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Enterprise Architecture Matters

Adrian Grigoriu

TOGAF ADM should be driven by strategy not requirements

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Requirements occupy the central place in the ADM cycle, the architecture development process. Each and every ADM phase seems  to take them into consideration. For what reason though?

To begin with, is the ADM about architecture development or the enterprise transformation process?
While the first is governed by the enterprise architect, the enterprise transformation is not.
In fact, where in TOGAF does the enterprise architecture development start and the enterprise transformation begin? Perhaps that should be made clear from start.

While the architecture development should end up with an architecture, the enterprise transformation should deliver the enterprise changed according to strategy, with or without support from architecture.

TOGAF assumes the two processes are the same. An that may spring in practice, problems of governance and debates about the role of the EA architect.

In any case, the enterprise transformation is not driven by requirements but by strategy that is implemented by the enterprise portfolio projects that themselves collect and implement the solution specific requirements.
That is, the strategy should be in the middle of the ADM circle rather than the requirements.

And requirements are not strategy, no matter what the TOGAF additional reading, on top of the 800+ tome, say. 

Anyway, the EA team does not analyse or model the enterprise wide requirements but the solution architects do that at project level.
Do you happen to know a single EA team that has engaged in this grand effort? 
Besides, can you imagine the EA collecting and modelling all the requirements for an enterprise?  
The outcome must look like a merger of the requirements of all projects. 
Isn't this the responsibilities of individual projects as the current practice is?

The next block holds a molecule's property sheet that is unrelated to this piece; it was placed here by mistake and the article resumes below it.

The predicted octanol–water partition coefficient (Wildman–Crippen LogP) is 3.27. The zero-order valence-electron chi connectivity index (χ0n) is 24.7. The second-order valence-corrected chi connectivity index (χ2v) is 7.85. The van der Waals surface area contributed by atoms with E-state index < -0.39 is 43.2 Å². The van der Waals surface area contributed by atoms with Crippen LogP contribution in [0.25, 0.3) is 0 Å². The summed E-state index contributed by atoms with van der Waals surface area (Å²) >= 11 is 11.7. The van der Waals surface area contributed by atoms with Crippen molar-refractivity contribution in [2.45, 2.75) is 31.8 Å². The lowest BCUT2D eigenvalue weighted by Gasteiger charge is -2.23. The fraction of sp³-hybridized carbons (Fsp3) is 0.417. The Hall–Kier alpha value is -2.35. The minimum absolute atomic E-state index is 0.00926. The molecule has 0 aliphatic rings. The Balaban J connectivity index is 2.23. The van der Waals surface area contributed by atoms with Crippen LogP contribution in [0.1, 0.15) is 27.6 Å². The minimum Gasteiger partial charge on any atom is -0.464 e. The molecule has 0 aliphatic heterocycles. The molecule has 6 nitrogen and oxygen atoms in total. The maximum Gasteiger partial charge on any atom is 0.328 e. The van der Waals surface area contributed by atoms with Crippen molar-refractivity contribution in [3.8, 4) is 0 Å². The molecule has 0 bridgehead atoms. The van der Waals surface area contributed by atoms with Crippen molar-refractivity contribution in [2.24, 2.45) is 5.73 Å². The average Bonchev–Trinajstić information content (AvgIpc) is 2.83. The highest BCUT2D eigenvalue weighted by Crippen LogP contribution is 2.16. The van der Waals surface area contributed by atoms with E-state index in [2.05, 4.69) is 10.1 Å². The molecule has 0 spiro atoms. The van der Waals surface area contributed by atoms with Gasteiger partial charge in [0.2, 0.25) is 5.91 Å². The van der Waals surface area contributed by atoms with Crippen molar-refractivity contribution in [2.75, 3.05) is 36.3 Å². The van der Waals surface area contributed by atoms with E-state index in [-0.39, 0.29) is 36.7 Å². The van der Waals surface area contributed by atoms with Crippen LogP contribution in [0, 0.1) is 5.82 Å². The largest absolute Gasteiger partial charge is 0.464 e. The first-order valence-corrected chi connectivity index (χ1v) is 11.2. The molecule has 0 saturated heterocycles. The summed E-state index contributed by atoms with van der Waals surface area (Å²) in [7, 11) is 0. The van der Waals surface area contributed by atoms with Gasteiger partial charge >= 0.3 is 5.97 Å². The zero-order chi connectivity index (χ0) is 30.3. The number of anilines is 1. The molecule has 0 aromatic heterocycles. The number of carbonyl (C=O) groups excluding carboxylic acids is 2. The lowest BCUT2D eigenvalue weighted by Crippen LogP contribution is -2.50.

But TOGAF has its roots and focus in IT and solution development processes indeed. That may explain why the "enterprise architect" has such governance powers and requirements play such a role.

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I agree that ADM should be driven by strategy not requirements.

As you said, TOGAF has its roots and focus in IT and solution development, but I would add that those were IT and solution development methods from the previous decades. Historically, technology products have always been changing faster than architecture development methods. It would be interesting to discuss how ICT has changed its role in an enterprise. What are the concepts that need to be added (or redefined) in new enterprise architecture frameworks? Obviously, strategy and requirements need to be repositioned.

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Adrian Grigoriu blogs about everything relating to enterprise and business architecture, SOA, frameworks, design, planning, execution, organization and related issues.

Adrian Grigoriu

Adrian is an executive consultant in enterprise architecture, former head of enterprise architecture at Ofcom, the spectrum and broadcasting U.K. regulatory agency and chief architect at TM Forum, an organization providing a reference integrated business architecture framework, best practices and standards for the telecommunications and digital media industries. He also was a high technology, enterprise architecture and strategy senior manager at Accenture and Vodafone, and a principal consultant and lead architect at Qantas, Logica, Lucent Bell Labs and Nokia. He is the author of two books on enterprise architecture development available on Kindle and published articles with BPTrends, the Microsoft Architecture Journal and the EI magazine. Shortlisted by Computer Weekly for the IT Industry blogger of the year 2011.

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